No opportunity for tech: Why Daniel Ornelas left Hawaii

I moved to Hawaii when I was 11, back in 2010. I lived on Maui for 11 years. I was so fortunate to spend the formative years of my life in such a beautiful place in a loving community full of aloha.

Growing up, however, my single mother struggled constantly to survive and find stable housing for us. The recession had hit Hawaii hard, and it was around this time that housing prices truly started to skyrocket.

I started to work construction during the summers when I was 14 to provide for my family and pay for my own private school tuition because my mother refused for her kids to go to a public school in Hawaii, as she knew the quality of education was significantly less than that of a private school.

I ended up going through periods of homelessness during my youth, and saw many other young people such as myself go through circumstances out of their control.

I ended up joining a nonprofit that taught young people leadership skills and gave them one-on-one coaching to pursue their dreams and network with those in the community. Throughout my high school years, I grew in my leadership skills, despite facing hardship at home.

Eventually I gave my own Ted Talk at Seabury Hall on Maui about overcoming a victimhood mindset. My message was to use the circumstances in your life to propel you forward as a story of your success, not the reason for your downfall. I ended up speaking at almost every school in Maui County.

It was around this time that I went to college at the University of Hawaii at Hilo, studying communications. However, even with a considerable amount of college scholarships, I found it difficult to make ends meet. On top of that, I didn’t enjoy college. I dropped out and again found myself in a place of economic hardship on Maui, even with a full-time job as a delivery driver. It was then that some of my friends took me into their home until I was able to get my finances in order.

Around this time, I wanted to jump-start a career that didn’t require a college degree. I knew that trades were a great option for me, but it wasn’t what I wanted. My girlfriend, Nicole, was in her senior year of high school and she wanted to go to college on the mainland, so I figured I would follow her, as I knew my salary as a delivery driver would take me farther in Washington state.

Immediately after moving to Washington state, my economic situation drastically improved. I was getting paid $3 more per hour doing the exact same job than I would in Hawaii, with much better conditions and more resources to complete my job.

It was around this time I started looking at various vocational schools to find a career I was passionate about. I looked at various coding boot camps (accelerated coding courses created to help those looking to rapidly break into the tech industry). However, all of the options I found were above what I could afford. Eventually I found a vocational program that gives young people ages 18-24 six months of college courses in a specialized vocational area, and a six-month internship at world renown corporate businesses completely for free. I studied business operations and was fortunate enough to be placed for internship at Microsoft, where I now work full time making a comfortable salary.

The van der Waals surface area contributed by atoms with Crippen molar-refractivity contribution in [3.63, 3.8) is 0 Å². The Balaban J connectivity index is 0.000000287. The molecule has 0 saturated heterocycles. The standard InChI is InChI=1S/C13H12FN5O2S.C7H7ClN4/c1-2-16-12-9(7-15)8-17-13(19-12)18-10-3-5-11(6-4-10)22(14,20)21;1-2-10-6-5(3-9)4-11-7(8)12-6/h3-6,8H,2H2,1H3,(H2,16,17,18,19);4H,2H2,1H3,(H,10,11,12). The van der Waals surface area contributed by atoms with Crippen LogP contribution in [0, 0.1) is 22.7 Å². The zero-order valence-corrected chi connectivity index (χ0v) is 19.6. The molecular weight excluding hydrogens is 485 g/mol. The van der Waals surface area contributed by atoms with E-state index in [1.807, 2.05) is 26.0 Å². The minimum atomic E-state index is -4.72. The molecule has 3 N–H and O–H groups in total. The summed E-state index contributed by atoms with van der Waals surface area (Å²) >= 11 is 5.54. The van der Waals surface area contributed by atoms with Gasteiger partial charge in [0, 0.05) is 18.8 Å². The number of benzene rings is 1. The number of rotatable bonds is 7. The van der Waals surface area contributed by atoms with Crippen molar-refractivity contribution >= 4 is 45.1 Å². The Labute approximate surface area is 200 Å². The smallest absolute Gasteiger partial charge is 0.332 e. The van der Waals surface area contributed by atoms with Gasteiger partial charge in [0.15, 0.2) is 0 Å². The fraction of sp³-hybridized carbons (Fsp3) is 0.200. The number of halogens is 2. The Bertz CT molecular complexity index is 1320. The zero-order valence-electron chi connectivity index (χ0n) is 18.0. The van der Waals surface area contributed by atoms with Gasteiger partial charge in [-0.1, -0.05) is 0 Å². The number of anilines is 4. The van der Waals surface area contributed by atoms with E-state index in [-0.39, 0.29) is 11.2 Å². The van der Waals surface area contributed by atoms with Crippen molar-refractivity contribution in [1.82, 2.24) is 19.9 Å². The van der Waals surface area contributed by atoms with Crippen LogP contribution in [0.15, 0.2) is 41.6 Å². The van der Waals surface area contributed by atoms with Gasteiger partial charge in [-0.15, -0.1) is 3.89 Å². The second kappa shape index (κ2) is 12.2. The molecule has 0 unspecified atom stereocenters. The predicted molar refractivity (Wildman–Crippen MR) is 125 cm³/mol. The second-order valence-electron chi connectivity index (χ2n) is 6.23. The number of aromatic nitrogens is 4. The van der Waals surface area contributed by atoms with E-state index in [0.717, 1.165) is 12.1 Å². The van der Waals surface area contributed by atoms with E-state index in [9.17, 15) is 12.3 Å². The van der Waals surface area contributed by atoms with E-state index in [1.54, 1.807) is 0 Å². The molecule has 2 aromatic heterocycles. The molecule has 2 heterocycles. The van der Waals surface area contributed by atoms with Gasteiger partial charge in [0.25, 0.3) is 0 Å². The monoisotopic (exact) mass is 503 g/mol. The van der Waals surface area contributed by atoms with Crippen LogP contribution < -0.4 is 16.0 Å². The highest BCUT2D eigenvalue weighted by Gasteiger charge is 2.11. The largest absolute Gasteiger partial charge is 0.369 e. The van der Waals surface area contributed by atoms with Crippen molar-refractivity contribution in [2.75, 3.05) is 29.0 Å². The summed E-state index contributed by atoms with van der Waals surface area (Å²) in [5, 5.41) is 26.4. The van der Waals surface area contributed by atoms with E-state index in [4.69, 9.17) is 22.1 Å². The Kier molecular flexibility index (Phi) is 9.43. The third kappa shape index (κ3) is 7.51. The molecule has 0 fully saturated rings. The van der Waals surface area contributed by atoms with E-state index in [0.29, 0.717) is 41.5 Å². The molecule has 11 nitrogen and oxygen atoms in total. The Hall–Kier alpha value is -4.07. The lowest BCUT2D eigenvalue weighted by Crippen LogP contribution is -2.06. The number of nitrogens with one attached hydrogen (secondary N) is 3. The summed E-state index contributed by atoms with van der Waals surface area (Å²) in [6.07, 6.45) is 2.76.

Looking back at my friends and family in Hawaii, many of them are still in the same hardship I was in just little over a year ago. In my opinion, those in charge in Hawaii are not doing enough to encourage or at least allow a diverse economy. I meet many former Hawaii residents while I network in tech, and all of them say the same about the tech industry in Hawaii — that there is a clear lack of tech jobs, and the ones that are there simply don’t pay enough for anyone like me to realistically consider moving back.

Meanwhile. in Washington there is a clear business-friendly environment that attracts the likes of Amazon, Microsoft, Salesforce, Tableau, Accenture, Google, Facebook and countless start-ups. Not just white-collar jobs, but blue-collar as well, with the likes of Boeing and others — all the while not experiencing a housing market as bad as, say, the Bay Area … or Hawaii.

Now, I don’t expect Hawaii to be the epicenter of the tech or aviation industry, but even a smaller slice of that pie would pave the way for residents of Hawaii to build real generational wealth without the overhead of a state university. Hawaii has made its attempts to attract tech businesses. On Maui the county built a technology park in Kihei full of possibilities and vacant lots for tech campuses. However, it seems that wasn’t enough.

Currently I have no plan to return to Hawaii unless the situation changes in terms of affordability and job opportunities. I want nothing more than to see my friends and family, but I don’t want to end up with the same trapped feeling I had on Maui. Hawaii needs leadership that is willing to bring more options to the table.

Locals in Hawaii often receive the critique that they are bad with their money, and that they’re lazy and slow. This critique is misplaced. Locals are some of the hardest-working people I’ve met. It’s just that they need the opportunity to show just how far they can go.

Without a diverse economy, you don’t have much to look forward to. Hawaii needs something worth looking forward to that doesn’t compromise the land or the people.

Daniel Ornelas
Seattle, Washington
Former resident of Wailuku, Maui

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